# When a divisor on an algebraic curve is canonical

I am trying to solve this:

If $D$ is a divisor over a algebraic curve X of genus $g$ such that $\deg(D)=2g-2$ and $\dim L(D)=g$, then $D$ is a canonical divisor

Using Riemann-Roch theorem, being $K$ an canonical divisor over $X$, I have:

$$\begin{array}{l} \dim L(D)-\dim L(K-D)=\deg(D)+1-g\\ \dim(K-D)=1 \end{array}$$

By Serre's duality, $$\dim L(K-D)=\dim L^{(1)}(-D)=1$$

This means that there exists only one 1-form $\omega \in L^{(1)}(-D)$ such that $ord_p(\omega)\geq D(p)$, for all $p\in X$.

I don't know how to finish this. Can someone help me? Thanks in advance.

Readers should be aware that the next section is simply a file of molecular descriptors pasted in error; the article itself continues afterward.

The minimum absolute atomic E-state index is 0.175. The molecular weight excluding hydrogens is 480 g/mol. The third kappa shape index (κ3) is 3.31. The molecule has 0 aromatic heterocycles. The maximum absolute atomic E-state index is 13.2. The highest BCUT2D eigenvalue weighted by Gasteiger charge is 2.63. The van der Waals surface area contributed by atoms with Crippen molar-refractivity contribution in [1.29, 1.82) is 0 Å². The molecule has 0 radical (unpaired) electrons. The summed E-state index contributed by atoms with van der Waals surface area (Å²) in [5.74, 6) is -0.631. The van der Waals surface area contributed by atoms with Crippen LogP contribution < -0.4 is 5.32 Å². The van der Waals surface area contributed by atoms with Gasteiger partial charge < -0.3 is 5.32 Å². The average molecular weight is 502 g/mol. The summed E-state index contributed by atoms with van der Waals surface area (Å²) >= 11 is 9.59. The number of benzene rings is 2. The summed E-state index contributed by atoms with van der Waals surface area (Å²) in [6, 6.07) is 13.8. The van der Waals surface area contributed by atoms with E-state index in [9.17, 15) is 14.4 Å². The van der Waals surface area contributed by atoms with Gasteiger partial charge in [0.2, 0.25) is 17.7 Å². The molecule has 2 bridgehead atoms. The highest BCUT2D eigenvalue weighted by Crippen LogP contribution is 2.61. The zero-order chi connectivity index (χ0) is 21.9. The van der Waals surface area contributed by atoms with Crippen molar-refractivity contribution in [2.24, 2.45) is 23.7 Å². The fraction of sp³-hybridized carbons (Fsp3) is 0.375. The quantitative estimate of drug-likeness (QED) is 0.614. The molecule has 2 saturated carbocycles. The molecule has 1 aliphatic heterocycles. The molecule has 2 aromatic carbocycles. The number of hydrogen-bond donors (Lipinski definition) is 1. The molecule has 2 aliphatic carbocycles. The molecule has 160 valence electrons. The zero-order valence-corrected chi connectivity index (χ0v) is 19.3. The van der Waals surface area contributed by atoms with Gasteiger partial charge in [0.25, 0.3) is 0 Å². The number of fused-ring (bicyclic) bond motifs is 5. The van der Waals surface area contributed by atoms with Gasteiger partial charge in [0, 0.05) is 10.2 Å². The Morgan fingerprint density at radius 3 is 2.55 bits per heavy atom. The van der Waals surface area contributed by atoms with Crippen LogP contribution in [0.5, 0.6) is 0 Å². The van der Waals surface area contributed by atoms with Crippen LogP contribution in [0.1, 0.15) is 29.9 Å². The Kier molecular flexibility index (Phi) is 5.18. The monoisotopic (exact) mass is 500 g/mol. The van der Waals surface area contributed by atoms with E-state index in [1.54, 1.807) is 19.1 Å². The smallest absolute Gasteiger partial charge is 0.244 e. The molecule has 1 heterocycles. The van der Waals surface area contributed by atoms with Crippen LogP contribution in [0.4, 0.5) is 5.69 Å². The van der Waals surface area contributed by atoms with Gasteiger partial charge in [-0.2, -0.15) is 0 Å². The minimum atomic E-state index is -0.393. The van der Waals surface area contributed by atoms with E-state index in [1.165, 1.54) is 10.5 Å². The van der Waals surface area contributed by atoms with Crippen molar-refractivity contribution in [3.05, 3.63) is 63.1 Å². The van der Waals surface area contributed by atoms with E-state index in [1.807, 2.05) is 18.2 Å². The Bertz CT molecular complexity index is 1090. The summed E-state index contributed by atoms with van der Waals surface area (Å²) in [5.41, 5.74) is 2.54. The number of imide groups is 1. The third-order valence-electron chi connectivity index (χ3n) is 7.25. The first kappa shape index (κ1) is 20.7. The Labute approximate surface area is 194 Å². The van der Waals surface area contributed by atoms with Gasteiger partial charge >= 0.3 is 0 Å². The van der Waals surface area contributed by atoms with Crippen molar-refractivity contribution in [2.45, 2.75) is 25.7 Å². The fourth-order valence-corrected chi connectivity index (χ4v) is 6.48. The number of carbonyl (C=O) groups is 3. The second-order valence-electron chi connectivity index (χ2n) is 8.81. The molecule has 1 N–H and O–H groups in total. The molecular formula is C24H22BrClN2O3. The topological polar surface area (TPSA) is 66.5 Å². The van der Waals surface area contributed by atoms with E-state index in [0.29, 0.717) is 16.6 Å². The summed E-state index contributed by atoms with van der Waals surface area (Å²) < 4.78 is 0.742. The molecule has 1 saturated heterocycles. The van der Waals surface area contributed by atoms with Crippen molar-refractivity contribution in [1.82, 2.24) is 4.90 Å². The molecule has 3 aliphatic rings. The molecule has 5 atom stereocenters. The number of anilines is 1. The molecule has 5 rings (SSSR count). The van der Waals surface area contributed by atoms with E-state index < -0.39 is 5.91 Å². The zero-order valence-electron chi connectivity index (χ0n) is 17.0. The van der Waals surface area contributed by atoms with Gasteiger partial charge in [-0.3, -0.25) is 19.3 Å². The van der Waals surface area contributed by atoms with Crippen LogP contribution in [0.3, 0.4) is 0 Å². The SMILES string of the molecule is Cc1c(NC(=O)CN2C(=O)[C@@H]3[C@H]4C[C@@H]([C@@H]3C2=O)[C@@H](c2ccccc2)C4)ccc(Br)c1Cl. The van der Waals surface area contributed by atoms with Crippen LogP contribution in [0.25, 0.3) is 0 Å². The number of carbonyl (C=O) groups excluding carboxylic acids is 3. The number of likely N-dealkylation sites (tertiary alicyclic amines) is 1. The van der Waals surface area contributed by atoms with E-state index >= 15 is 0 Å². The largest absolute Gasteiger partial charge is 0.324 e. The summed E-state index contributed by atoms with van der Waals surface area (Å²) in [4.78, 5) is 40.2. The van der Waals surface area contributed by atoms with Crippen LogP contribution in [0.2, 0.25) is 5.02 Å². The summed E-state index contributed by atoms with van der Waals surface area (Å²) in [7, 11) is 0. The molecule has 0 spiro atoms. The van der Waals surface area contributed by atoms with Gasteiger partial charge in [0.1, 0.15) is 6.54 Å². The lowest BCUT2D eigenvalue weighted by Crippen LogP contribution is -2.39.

• Riemann and Roch are two people, so it's just the "Riemann–Roch theorem". – Zhen Lin Jun 11 '13 at 12:35

You have successfully shown that $h^1(O_X(D))=1,$ i.e., that $h^0(\mathcal O_X(K-D)) = 1.$ Now try Riemann-Roch again: $$h^0(\mathcal O_X(K-D))-h^1(\mathcal O_X(K-D))=\deg(K-D)+1-g,$$ and using that $h^1(\mathcal O_X(K-D))=h^0(\mathcal O_X(D))$ we get that $\deg(K-D)=0.$
Now apply Hartshorne Lemma IV.1.2, which gives $K-D\sim 0,$ i.e., $K\sim D.$
• Can I use the following: since $k$ is canonical then $deg(k)=2g-2$ therefore $deg (K-D)=0$? – Marra Jun 12 '13 at 13:03